7 cool things about the sloth

Did you know that sloths are three times stronger than humans are? Let’s find out what else is cool about this animal.

1. Happy chappy

The sloth has the most natural smile you will ever see. Looking at him, you can’t help but feel happy too. But looks can be deceiving. The sloth is not really smiling – it’s purely the way his face is structured. He wears this ‘smile’ whether he is stressed or relaxed, and is often misinterpreted as being a happy animal.

2. Sssslllllooooowwww motion

Maybe the sloth is happy after all, and we just don’t know it. We’re so used to a fast life that, looking at the slow-moving sloth, we might wonder what is wrong with him. But we can learn a lot from this creature. He moves only 38m a day and it’s his way of conserving energy.

3. Camouflage

Have you noticed his green fur? Actually, it’s not his fur that is green – it’s algae stuck to his fur. Because the sloth moves so slowly, the algae can grow on his fur and provides him with nutrients through his skin. The camouflage that the algae offers, allows the sloth to blend in with the trees. What a great partnership!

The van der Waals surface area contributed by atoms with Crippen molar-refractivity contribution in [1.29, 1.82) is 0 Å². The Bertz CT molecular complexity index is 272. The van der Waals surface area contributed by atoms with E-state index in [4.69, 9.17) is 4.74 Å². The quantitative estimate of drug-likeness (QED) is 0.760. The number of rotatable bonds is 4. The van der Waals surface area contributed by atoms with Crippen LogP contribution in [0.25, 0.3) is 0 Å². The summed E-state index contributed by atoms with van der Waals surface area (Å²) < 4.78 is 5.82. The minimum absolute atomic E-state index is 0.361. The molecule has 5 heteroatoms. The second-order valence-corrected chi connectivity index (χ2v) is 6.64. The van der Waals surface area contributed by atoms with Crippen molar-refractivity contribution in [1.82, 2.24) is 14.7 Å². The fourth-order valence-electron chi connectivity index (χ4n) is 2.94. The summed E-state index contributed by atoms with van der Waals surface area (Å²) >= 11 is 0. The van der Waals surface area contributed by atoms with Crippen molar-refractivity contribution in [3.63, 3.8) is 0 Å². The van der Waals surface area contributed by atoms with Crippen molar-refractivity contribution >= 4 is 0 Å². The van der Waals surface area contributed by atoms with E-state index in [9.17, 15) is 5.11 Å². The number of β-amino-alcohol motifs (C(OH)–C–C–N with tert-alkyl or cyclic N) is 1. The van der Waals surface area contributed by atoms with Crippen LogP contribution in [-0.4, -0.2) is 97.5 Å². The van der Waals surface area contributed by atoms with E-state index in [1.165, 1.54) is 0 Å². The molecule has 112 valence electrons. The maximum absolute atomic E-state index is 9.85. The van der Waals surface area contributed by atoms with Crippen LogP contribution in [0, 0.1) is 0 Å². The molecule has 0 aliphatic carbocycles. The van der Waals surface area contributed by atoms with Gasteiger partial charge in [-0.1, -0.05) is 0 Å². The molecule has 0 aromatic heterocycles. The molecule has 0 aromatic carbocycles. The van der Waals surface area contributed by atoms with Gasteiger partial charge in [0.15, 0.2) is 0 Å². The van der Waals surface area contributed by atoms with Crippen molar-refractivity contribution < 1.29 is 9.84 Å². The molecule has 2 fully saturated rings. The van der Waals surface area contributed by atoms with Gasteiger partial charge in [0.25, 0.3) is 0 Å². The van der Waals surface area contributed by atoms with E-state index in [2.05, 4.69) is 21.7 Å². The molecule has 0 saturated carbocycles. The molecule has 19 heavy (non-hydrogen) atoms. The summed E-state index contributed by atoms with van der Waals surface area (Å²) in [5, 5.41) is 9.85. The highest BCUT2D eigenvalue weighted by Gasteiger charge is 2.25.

4. Stinky winky

Apparently, sloths don’t stink. But if you think about all the algae, parasites and insects living in and on the sloth’s fur, it’s hard to believe that he doesn’t stink – especially if you take into consideration that he doesn’t bath either.

5. Tree homes

The sloth is well adapted to living in trees. His claws are 8-10cm long and he uses them to hang around in the tree branches. He hardly comes down to the ground, and if he does, he moves at about 30cm per minute.

6. Leafy grub

He mainly lives on leaves, buds and shoots and, occasionally, he’ll have insects to supplement his diet. He has a very slow metabolism, and it can take him 30 days to digest a leaf. No wonder the sloth only poops once a week!

7. Strong swimmer

To make up for moving so slowly on the ground, the sloth swims about three times faster in the water than he moves on land. He can also hold his breath for up to 40 minutes. If he feels threatened, he might plunge into the water from a treetop to escape the threat.


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